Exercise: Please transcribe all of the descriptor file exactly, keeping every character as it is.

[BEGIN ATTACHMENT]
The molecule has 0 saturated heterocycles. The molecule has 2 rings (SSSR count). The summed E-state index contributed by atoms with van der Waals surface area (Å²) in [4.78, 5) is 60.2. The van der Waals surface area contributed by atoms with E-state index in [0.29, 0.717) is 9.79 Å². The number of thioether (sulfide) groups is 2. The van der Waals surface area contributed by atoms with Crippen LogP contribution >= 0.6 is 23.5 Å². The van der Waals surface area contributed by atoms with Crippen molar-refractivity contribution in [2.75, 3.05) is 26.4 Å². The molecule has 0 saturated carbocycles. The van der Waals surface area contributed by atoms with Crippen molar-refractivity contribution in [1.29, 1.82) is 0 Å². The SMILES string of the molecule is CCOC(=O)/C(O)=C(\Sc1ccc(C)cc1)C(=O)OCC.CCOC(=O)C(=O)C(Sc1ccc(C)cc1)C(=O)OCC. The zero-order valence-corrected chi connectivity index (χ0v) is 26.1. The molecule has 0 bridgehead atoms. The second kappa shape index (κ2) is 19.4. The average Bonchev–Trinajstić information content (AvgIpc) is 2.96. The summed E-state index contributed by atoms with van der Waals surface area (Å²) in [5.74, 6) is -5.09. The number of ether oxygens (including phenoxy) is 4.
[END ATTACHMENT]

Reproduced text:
The molecule has 0 saturated heterocycles. The molecule has 2 rings (SSSR count). The summed E-state index contributed by atoms with van der Waals surface area (Å²) in [4.78, 5) is 60.2. The van der Waals surface area contributed by atoms with E-state index in [0.29, 0.717) is 9.79 Å². The number of thioether (sulfide) groups is 2. The van der Waals surface area contributed by atoms with Crippen LogP contribution >= 0.6 is 23.5 Å². The van der Waals surface area contributed by atoms with Crippen molar-refractivity contribution in [2.75, 3.05) is 26.4 Å². The molecule has 0 saturated carbocycles. The van der Waals surface area contributed by atoms with Crippen molar-refractivity contribution in [1.29, 1.82) is 0 Å². The SMILES string of the molecule is CCOC(=O)/C(O)=C(\Sc1ccc(C)cc1)C(=O)OCC.CCOC(=O)C(=O)C(Sc1ccc(C)cc1)C(=O)OCC. The zero-order valence-corrected chi connectivity index (χ0v) is 26.1. The molecule has 0 bridgehead atoms. The second kappa shape index (κ2) is 19.4. The average Bonchev–Trinajstić information content (AvgIpc) is 2.96. The summed E-state index contributed by atoms with van der Waals surface area (Å²) in [5.74, 6) is -5.09. The number of ether oxygens (including phenoxy) is 4.